If you want a motorcycle, copy one of Mad Rhinos bikes. And up your budget, the bike alone could cost you 3 thou. Yes, a thou for a fork is worth it, when you ride at that level. At this level, you get hydro disk brakes too.

My advice, build the bike first. Just get a decent MTB, with a tolerable rock shock or whatever on the fork, and put the mid drive on it. It could even have rim rear brakes. Get a 500-800 wh battery that is high quality, high discharge rate cells. That is in your current budget, and will ride nice on the trail, and on the street. Only thing is, if you ride your trail tires on the street, you'll be buying them 3 times a year. Soft rubber on most of those trail tires. And street tires will suck on the trails.

Which leads you to option three.. Build a street bike now, a cheap hub motor kit on a 7 speed beach crusier, with rim brakes. Same good battery. Then with the rest of your budget, about $1500, start looking for a real good deal on that high price mtb. for the motorcycle with pedals that will be next.

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MadRhino   100 GW

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Re: Advice for a newbie

Post by MadRhino » Sep 09 2019 12:28pm

Grantmac wrote:
Sep 06 2019 12:51pm
I commute using my offroad bike. I just swap wheels with a lower geared cassette and smoother tires for the road.
One of the benefits of a mid-drive.
If I was commuting with my dirt bike, I would have to change the wheels twice a day? I sure wouldn’t see any advantage then. My commuter is built for street performance. When I ride the streets with my dirt bike, I am calling it a mule.
Make it fool-proof, and I will make a better fool.
Current bikes
Street:
Trek Session 10 mod. Variable geometry. 70mph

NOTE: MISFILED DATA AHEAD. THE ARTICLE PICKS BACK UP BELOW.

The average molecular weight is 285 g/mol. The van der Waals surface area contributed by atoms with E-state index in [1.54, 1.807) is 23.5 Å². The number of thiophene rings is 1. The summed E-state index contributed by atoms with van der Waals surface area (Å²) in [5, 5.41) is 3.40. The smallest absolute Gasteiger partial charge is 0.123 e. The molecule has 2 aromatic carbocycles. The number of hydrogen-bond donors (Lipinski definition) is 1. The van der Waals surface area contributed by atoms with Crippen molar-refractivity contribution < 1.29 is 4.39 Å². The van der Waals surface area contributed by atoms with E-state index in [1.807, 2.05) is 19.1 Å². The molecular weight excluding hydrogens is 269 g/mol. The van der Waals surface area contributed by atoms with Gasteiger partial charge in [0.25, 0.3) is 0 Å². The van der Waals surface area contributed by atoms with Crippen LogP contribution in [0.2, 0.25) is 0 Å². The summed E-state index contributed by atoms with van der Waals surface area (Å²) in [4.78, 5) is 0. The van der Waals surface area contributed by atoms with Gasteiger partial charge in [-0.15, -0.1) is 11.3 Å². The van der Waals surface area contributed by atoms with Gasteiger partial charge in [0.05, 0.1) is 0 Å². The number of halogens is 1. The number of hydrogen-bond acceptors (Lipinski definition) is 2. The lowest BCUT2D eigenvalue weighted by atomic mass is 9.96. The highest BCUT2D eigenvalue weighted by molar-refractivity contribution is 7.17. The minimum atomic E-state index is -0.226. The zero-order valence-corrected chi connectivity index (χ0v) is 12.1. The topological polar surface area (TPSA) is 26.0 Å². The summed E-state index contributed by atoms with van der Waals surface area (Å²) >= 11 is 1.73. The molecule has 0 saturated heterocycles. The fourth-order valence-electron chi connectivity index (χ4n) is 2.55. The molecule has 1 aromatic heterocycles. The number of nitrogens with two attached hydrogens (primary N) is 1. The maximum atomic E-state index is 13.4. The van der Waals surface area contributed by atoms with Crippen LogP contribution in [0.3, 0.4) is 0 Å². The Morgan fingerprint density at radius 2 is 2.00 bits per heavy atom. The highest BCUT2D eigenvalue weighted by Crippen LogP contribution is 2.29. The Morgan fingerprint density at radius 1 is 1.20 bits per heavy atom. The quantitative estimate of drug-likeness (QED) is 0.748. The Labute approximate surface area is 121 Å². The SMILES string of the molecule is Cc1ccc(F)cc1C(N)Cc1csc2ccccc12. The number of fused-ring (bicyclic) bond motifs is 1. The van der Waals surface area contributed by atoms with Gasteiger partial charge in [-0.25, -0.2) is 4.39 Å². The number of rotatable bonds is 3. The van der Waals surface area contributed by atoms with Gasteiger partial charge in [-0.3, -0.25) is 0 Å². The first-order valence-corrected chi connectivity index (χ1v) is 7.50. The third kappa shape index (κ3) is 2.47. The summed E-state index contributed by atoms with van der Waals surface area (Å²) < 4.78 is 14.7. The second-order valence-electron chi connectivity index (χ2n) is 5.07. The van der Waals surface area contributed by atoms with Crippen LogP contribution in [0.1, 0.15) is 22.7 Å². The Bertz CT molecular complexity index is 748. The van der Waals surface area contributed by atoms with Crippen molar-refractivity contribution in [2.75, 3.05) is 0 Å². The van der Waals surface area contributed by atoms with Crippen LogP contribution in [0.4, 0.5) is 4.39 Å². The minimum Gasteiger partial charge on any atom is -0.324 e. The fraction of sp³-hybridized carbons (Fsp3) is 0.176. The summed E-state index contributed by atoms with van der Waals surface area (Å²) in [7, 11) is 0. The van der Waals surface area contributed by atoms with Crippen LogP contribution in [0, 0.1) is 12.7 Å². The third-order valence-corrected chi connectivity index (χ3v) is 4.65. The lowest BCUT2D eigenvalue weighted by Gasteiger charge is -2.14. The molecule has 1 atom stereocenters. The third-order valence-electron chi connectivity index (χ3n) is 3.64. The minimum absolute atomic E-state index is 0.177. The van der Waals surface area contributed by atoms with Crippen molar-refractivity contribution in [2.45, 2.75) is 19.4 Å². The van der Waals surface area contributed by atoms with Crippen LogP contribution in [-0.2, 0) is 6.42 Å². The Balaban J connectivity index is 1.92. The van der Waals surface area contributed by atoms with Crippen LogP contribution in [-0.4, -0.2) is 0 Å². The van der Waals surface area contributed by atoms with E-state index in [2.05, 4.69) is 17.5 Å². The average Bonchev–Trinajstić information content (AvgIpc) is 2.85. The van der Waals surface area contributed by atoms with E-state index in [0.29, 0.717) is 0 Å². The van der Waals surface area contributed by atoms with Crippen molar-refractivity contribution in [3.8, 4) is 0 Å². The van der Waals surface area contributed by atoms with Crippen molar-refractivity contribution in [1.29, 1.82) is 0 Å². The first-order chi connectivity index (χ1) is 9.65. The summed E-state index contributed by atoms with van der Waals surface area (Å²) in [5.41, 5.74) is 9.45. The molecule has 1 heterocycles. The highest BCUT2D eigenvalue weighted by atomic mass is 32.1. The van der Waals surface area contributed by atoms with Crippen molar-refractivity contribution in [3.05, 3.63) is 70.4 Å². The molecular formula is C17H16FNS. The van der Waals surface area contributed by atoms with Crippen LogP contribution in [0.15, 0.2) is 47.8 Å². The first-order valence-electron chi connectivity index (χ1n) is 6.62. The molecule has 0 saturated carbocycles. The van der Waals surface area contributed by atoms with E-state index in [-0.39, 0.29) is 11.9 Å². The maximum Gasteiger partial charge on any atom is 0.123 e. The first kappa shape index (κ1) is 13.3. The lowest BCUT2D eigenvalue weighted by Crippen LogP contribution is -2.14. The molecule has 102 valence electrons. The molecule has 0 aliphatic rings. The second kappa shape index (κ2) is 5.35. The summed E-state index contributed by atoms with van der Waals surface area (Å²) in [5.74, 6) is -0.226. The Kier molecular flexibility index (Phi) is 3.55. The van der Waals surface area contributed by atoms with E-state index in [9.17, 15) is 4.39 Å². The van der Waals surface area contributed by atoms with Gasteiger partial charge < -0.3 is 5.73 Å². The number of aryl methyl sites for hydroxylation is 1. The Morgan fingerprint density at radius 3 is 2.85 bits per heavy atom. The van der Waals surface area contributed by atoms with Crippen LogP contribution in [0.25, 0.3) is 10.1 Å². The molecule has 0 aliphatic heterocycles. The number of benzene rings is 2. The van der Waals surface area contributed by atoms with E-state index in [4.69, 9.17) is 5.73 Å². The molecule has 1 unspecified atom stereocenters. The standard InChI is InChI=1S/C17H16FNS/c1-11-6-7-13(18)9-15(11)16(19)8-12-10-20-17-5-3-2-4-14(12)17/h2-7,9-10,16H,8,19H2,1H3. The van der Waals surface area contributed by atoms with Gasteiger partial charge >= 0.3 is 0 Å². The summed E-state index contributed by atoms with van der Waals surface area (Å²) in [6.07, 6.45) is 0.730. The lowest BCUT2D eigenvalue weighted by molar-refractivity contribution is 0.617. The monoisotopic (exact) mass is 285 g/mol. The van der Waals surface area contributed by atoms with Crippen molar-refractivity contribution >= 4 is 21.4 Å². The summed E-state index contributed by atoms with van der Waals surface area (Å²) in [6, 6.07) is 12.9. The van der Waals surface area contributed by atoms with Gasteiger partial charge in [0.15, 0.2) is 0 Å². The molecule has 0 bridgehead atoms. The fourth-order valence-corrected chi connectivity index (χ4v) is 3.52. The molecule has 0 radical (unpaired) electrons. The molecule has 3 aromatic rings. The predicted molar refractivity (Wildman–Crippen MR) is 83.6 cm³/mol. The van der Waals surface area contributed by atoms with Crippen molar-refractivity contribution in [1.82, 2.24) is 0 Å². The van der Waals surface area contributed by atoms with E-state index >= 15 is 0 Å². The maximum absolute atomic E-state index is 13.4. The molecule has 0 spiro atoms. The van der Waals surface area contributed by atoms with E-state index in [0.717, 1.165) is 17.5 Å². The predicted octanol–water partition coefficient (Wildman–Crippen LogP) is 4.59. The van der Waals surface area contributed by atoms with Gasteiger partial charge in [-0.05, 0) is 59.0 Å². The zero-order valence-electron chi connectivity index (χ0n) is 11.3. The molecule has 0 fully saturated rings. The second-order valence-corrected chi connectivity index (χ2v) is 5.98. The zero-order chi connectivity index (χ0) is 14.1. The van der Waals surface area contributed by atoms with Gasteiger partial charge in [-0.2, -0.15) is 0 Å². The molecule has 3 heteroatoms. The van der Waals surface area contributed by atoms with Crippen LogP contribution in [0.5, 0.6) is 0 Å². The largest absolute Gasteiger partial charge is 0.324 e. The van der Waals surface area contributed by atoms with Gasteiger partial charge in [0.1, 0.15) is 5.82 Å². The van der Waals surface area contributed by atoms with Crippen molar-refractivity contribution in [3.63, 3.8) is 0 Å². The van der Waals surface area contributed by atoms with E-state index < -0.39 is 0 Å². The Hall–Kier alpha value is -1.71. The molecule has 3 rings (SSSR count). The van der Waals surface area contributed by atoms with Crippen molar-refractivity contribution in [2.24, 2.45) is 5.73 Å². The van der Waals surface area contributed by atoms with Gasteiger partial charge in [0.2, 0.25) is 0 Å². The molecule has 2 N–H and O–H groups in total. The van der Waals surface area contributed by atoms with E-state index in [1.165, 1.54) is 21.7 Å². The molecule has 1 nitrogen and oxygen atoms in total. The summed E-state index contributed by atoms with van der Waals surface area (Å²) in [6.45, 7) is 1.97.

Dirt:
Santa Cruz V10. 50mph

Grantmac   10 kW

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Re: Advice for a newbie

Post by Grantmac » Sep 09 2019 6:04pm

Exactly my point:
With a mid-drive a total dirt to street changeover is like 5 minutes of work.
I don't need massive suspension changes because I'm not trying to control the excessive weight of a hub motor.

Also my total build cost including frame is sitting under $1000usd. Older DH bikes make awesome EV conversions.

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dogman dan   100 GW

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Re: Advice for a newbie

Post by dogman dan » Sep 12 2019 6:25am

That would work on a mid drive. But you'd still have to change suspension settings for serious dirt, even without a hub conversion. Hub motor conversions make two e bikes and one battery the better way to go.

Much depends on the kind of dirt you mean to ride. I like a converted beach cruiser for street, but with the fat and semi knobby tires, it does just fine on a dirt road up to 5% grades. But for tough singletrack, you want a dedicated bike for that.

I also like to mention to newbies, don't convert your favorite bike. I have at least two bikes I don't want motorized, the lightest, sweetest riding ones I own. One for dirt, one for street. All the others can get motors when I want to use them, and all can run on a single battery.